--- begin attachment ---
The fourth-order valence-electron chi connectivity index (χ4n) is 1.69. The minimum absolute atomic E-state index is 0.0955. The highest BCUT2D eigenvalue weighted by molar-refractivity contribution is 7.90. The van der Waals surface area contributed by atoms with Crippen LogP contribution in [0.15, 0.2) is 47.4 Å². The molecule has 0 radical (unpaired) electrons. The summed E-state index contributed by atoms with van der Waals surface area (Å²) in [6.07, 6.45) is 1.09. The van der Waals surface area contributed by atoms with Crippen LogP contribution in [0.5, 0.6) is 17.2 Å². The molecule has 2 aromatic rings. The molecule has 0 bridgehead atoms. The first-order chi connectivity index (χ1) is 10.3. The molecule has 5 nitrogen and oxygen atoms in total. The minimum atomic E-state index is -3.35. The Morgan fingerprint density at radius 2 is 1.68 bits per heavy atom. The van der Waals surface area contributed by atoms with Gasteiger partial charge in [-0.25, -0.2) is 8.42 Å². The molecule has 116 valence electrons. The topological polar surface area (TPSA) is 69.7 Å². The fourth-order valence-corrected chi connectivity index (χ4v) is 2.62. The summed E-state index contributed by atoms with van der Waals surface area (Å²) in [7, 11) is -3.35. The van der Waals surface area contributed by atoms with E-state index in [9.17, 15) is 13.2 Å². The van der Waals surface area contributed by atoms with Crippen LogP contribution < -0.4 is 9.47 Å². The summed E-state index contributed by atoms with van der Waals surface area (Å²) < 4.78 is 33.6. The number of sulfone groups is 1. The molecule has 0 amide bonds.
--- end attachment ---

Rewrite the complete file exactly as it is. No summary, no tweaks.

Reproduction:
The fourth-order valence-electron chi connectivity index (χ4n) is 1.69. The minimum absolute atomic E-state index is 0.0955. The highest BCUT2D eigenvalue weighted by molar-refractivity contribution is 7.90. The van der Waals surface area contributed by atoms with Crippen LogP contribution in [0.15, 0.2) is 47.4 Å². The molecule has 0 radical (unpaired) electrons. The summed E-state index contributed by atoms with van der Waals surface area (Å²) in [6.07, 6.45) is 1.09. The van der Waals surface area contributed by atoms with Crippen LogP contribution in [0.5, 0.6) is 17.2 Å². The molecule has 2 aromatic rings. The molecule has 0 bridgehead atoms. The first-order chi connectivity index (χ1) is 10.3. The molecule has 5 nitrogen and oxygen atoms in total. The minimum atomic E-state index is -3.35. The Morgan fingerprint density at radius 2 is 1.68 bits per heavy atom. The van der Waals surface area contributed by atoms with Gasteiger partial charge in [-0.25, -0.2) is 8.42 Å². The molecule has 116 valence electrons. The topological polar surface area (TPSA) is 69.7 Å². The fourth-order valence-corrected chi connectivity index (χ4v) is 2.62. The summed E-state index contributed by atoms with van der Waals surface area (Å²) in [7, 11) is -3.35. The van der Waals surface area contributed by atoms with E-state index in [9.17, 15) is 13.2 Å². The van der Waals surface area contributed by atoms with Crippen LogP contribution < -0.4 is 9.47 Å². The summed E-state index contributed by atoms with van der Waals surface area (Å²) < 4.78 is 33.6. The number of sulfone groups is 1. The molecule has 0 amide bonds.